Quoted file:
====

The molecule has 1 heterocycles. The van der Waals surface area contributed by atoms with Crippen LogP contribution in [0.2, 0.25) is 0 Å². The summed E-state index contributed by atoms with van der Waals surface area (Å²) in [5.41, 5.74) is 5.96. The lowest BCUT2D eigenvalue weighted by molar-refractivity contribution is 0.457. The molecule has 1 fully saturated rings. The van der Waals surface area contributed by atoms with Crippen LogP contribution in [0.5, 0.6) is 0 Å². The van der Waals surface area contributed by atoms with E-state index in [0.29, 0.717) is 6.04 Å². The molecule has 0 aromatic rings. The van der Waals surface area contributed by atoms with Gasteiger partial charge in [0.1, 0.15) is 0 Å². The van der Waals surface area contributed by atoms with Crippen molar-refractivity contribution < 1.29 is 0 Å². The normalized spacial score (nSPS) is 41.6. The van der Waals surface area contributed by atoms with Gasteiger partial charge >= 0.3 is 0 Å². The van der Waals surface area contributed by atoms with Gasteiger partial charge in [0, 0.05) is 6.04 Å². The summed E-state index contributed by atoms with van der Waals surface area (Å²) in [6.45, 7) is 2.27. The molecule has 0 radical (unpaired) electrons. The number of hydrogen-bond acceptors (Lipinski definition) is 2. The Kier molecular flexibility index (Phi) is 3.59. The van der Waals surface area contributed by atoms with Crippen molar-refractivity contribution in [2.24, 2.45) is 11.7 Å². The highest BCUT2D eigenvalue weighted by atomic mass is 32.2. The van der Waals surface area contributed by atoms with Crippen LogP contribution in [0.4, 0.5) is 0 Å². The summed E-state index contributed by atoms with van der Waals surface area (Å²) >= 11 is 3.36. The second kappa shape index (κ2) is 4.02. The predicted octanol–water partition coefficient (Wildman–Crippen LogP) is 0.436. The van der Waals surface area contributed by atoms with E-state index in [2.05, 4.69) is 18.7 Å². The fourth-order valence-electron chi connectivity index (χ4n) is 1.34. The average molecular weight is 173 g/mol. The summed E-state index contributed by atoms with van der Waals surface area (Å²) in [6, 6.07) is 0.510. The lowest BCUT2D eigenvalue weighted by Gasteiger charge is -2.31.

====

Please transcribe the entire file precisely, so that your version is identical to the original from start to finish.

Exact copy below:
The molecule has 1 heterocycles. The van der Waals surface area contributed by atoms with Crippen LogP contribution in [0.2, 0.25) is 0 Å². The summed E-state index contributed by atoms with van der Waals surface area (Å²) in [5.41, 5.74) is 5.96. The lowest BCUT2D eigenvalue weighted by molar-refractivity contribution is 0.457. The molecule has 1 fully saturated rings. The van der Waals surface area contributed by atoms with Crippen LogP contribution in [0.5, 0.6) is 0 Å². The van der Waals surface area contributed by atoms with E-state index in [0.29, 0.717) is 6.04 Å². The molecule has 0 aromatic rings. The van der Waals surface area contributed by atoms with Gasteiger partial charge in [0.1, 0.15) is 0 Å². The van der Waals surface area contributed by atoms with Crippen molar-refractivity contribution < 1.29 is 0 Å². The normalized spacial score (nSPS) is 41.6. The van der Waals surface area contributed by atoms with Gasteiger partial charge >= 0.3 is 0 Å². The van der Waals surface area contributed by atoms with Gasteiger partial charge in [0, 0.05) is 6.04 Å². The summed E-state index contributed by atoms with van der Waals surface area (Å²) in [6.45, 7) is 2.27. The molecule has 0 radical (unpaired) electrons. The number of hydrogen-bond acceptors (Lipinski definition) is 2. The Kier molecular flexibility index (Phi) is 3.59. The van der Waals surface area contributed by atoms with Crippen molar-refractivity contribution in [2.24, 2.45) is 11.7 Å². The highest BCUT2D eigenvalue weighted by atomic mass is 32.2. The van der Waals surface area contributed by atoms with Crippen LogP contribution in [0.4, 0.5) is 0 Å². The summed E-state index contributed by atoms with van der Waals surface area (Å²) >= 11 is 3.36. The second kappa shape index (κ2) is 4.02. The predicted octanol–water partition coefficient (Wildman–Crippen LogP) is 0.436. The van der Waals surface area contributed by atoms with E-state index in [2.05, 4.69) is 18.7 Å². The fourth-order valence-electron chi connectivity index (χ4n) is 1.34. The average molecular weight is 173 g/mol. The summed E-state index contributed by atoms with van der Waals surface area (Å²) in [6, 6.07) is 0.510. The lowest BCUT2D eigenvalue weighted by Gasteiger charge is -2.31.